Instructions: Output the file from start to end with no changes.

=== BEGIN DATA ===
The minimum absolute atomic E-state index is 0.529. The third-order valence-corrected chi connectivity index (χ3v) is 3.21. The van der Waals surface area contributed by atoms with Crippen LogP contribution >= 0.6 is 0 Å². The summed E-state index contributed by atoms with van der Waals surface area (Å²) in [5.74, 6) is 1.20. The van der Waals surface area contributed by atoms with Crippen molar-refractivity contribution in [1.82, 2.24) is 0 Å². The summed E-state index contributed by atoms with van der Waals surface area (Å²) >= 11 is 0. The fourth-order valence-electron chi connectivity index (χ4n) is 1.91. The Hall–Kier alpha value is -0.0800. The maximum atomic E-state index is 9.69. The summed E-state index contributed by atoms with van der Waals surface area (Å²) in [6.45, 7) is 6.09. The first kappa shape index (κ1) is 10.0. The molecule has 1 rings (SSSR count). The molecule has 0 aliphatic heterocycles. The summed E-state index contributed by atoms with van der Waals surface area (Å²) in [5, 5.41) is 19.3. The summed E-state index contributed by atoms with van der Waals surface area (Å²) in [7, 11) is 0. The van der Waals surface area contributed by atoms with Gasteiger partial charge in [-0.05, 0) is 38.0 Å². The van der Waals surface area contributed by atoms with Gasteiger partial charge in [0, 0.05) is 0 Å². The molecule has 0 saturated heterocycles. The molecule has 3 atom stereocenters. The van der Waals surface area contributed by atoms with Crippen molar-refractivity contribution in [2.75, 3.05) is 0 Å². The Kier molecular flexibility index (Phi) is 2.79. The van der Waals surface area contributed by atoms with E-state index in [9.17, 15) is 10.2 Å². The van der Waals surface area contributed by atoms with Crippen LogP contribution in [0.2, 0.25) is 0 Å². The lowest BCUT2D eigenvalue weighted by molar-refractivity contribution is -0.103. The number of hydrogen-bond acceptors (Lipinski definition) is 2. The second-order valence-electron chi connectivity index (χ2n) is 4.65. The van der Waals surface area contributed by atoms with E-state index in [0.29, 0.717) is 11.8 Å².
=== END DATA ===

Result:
The minimum absolute atomic E-state index is 0.529. The third-order valence-corrected chi connectivity index (χ3v) is 3.21. The van der Waals surface area contributed by atoms with Crippen LogP contribution >= 0.6 is 0 Å². The summed E-state index contributed by atoms with van der Waals surface area (Å²) in [5.74, 6) is 1.20. The van der Waals surface area contributed by atoms with Crippen molar-refractivity contribution in [1.82, 2.24) is 0 Å². The summed E-state index contributed by atoms with van der Waals surface area (Å²) >= 11 is 0. The fourth-order valence-electron chi connectivity index (χ4n) is 1.91. The Hall–Kier alpha value is -0.0800. The maximum atomic E-state index is 9.69. The summed E-state index contributed by atoms with van der Waals surface area (Å²) in [6.45, 7) is 6.09. The first kappa shape index (κ1) is 10.0. The molecule has 1 rings (SSSR count). The molecule has 0 aliphatic heterocycles. The summed E-state index contributed by atoms with van der Waals surface area (Å²) in [5, 5.41) is 19.3. The summed E-state index contributed by atoms with van der Waals surface area (Å²) in [7, 11) is 0. The van der Waals surface area contributed by atoms with Gasteiger partial charge in [-0.05, 0) is 38.0 Å². The van der Waals surface area contributed by atoms with Gasteiger partial charge in [0, 0.05) is 0 Å². The molecule has 0 saturated heterocycles. The molecule has 3 atom stereocenters. The van der Waals surface area contributed by atoms with Crippen molar-refractivity contribution in [2.75, 3.05) is 0 Å². The Kier molecular flexibility index (Phi) is 2.79. The van der Waals surface area contributed by atoms with E-state index in [9.17, 15) is 10.2 Å². The van der Waals surface area contributed by atoms with Crippen LogP contribution in [0.2, 0.25) is 0 Å². The lowest BCUT2D eigenvalue weighted by molar-refractivity contribution is -0.103. The number of hydrogen-bond acceptors (Lipinski definition) is 2. The second-order valence-electron chi connectivity index (χ2n) is 4.65. The van der Waals surface area contributed by atoms with E-state index in [0.29, 0.717) is 11.8 Å².